All Coronavirus stories

Bryan Walsh, author of Future
Feb 17, 2021 - Health

Health security to play big role in returning workforces

Illustration: Sarah Grillo/Axios

Companies are focusing on health security for returning workforces.

Why it matters: It's becoming clear that the novel coronavirus will be with us in some form for months or even years, which means companies need to invest in tools that can manage the biological safety of their workplaces.

Feb 17, 2021 - Health

Cuomo allegedly threatened a state lawmaker over nursing home scandal

Photo: Jeenah Moon/Getty Images

New York State Assemblyman Ron Kim (D) said Gov. Andrew Cuomo (D) threatened to "destroy" him over comments he made about the state's widening scandal on COVID-related nursing home deaths, CNN reported.

The big picture: Cuomo has come under intense scrutiny over his handling of the state's nursing homes during the pandemic, prompting widespread criticism and a damning report from the state's attorney general that found the health department significantly undercounted the number of deaths in nursing homes.

Feb 17, 2021 - Health

The government has seized 10 million fake N95 masks

Employees work as they make real respiratory masks in a family-owned medical equipment factory. Photo by CHANDAN KHANNA/AFP via Getty Images

The U.S. government has seized approximately 10 million counterfeit N95 masks designed to mimic those produced by global manufacturer 3M, AP reports.

Why it matters: The fake masks do not have the same standard of protection as actual N95 masks, which are needed for healthcare workers and others on the front lines of caring for others during the coronavirus pandemic.

How countries amplify COVID disinformation

Illustration: Aïda Amer/Axios

China, Russia and Iran — drawing on one another’s online disinformation — amplified false theories that the COVID-19 virus originated in a U.S. bioweapons lab or was designed by Washington to weaken their countries, according to a nine-month investigation by AP and the Atlantic Council’s DFRLab.

Why it matters: Through a series of overlapping, if slapdash, efforts, America's global adversaries benefited from mutually reinforcing counter-narratives propagated online that aimed to falsely place responsibility for the pandemic on the U.S. and often to sow doubt on its actual origin within China.

How COVID transformed the world of malware

Illustration: Aïda Amer/Axios

The COVID-19 pandemic transformed the world — and the afflictions of malware evolved with it, writes the security company Malwarebytes in its 2021 State of Malware report.

Why it matters: “The story of malware in 2020 … is a story of how the tools and tactics of cybercrime and cybersecurity changed against a backdrop of enormous changes to ordinary life,” says the report.

Feb 17, 2021 - Health

U.S. administering average of 1.7 million vaccine doses per day

The seven-day average of coronavirus vaccines administered in the U.S. has reached 1.7 million per day, White House coronavirus coordinator Jeff Zients said at a Wednesday briefing.

Why it matters: That pace puts President Biden on course for meeting his goal of 100 million doses administered in his first 100 days in office, which would land on April 29. 54 million vaccine shots have been administered thus far, and 5% of Americans have received both doses.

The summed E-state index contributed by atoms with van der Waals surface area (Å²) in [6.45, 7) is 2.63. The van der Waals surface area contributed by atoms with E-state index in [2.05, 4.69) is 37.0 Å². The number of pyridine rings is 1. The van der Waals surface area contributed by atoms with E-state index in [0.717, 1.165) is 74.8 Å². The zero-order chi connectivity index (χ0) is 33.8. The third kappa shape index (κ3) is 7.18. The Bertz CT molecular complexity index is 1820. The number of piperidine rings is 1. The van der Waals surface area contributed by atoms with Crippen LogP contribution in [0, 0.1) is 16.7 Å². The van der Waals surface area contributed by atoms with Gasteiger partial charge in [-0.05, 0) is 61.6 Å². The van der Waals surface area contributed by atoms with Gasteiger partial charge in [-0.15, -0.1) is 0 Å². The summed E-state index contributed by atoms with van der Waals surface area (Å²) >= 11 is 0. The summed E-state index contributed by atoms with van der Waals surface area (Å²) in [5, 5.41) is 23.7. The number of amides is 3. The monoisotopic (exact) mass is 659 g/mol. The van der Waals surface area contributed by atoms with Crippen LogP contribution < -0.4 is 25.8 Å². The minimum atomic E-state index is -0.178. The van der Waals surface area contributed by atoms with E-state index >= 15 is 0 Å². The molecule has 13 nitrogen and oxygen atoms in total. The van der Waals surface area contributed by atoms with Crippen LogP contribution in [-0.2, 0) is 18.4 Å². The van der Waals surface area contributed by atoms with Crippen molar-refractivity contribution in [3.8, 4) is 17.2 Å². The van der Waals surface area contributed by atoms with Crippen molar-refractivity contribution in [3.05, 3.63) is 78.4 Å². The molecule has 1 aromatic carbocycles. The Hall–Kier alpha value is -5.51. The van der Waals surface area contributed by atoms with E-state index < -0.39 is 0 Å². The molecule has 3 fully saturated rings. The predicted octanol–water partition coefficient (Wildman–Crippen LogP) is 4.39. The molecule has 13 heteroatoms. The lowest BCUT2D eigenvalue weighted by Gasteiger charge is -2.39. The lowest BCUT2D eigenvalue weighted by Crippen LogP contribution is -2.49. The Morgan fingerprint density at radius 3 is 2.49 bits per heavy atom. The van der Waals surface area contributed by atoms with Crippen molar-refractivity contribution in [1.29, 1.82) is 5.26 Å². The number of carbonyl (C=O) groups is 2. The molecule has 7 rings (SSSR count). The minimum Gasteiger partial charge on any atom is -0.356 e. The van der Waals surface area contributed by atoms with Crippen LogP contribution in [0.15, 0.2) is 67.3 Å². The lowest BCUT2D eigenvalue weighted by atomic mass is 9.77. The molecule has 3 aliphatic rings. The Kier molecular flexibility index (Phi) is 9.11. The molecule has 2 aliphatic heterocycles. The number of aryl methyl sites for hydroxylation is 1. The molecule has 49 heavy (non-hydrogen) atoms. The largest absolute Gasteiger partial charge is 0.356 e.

Updated Feb 17, 2021 - Health

Winter storm causes "widespread delays" of COVID vaccine shipments

Chicago residents dig out their car after a snowstorm coupled with lake-effect snow dumped more than 17 inches of snow in some areas of the city. Photo: Scott Olson via Getty Images

The winter storm sweeping across Texas and much of the U.S. has posed new obstacles to coronavirus vaccination efforts.

Driving the news: Hazardous weather has slowed deliveries from two central distribution hubs for the Southeast. The U.S. government is projecting "widespread delays" in vaccine shipments in the next few days, a Centers for Disease Control and Prevention (CDC) spokesperson told the Washington Post.

Feb 17, 2021 - Health

A saliva test gets new attention in COVID fight

Photo: Ben Hasty/MediaNews Group/Reading Eagle via Getty Images

Most of us have gotten used to shoving nasal swabs up our noses to check for the virus that causes COVID-19. But there's also another kind of test that's still being researched: a saliva test that may tell us more.

Driving the news: The Yale School of Medicine is promoting a study by its researchers that suggests the saliva test might not just be less invasive — it might also be a better way to tell who's going to get severely ill.

Feb 17, 2021 - Health

Poll: Teachers who are back in the classroom are comfortable with it

Data: AFT Members School Reopening Survey; Chart: Axios Visuals

Most teachers and school staff who are back in the classroom feel comfortable with the return to in-person classes, according to recent polling from the American Federation of Teachers.

Why it matters: Teachers who are still fully remote said they weren't comfortable with the idea of a return to the classroom — but the teachers who have returned seem to think it's gone just fine.

Feb 17, 2021 - Health

Testing and tracing "win" sees New Zealand city lockdown end despite COVID cases

Prime Minister Jacinda Ardern arrives at a news conference at Parliament in Wellington, New Zealand, New Zealand, on Wednesday. Photo: Hagen Hopkins/Getty Images

New Zealand Prime Minister Jacinda Ardern announced Wednesday Auckland's snap lockdown will end at midnight.

Why it matters: Officials confirmed two new COVID-19 community cases Wednesday. Ardern told reporters test results show "we don't have a widespread outbreak, but rather a small chain of transmission," centering around an Auckland high school, "which is manageable."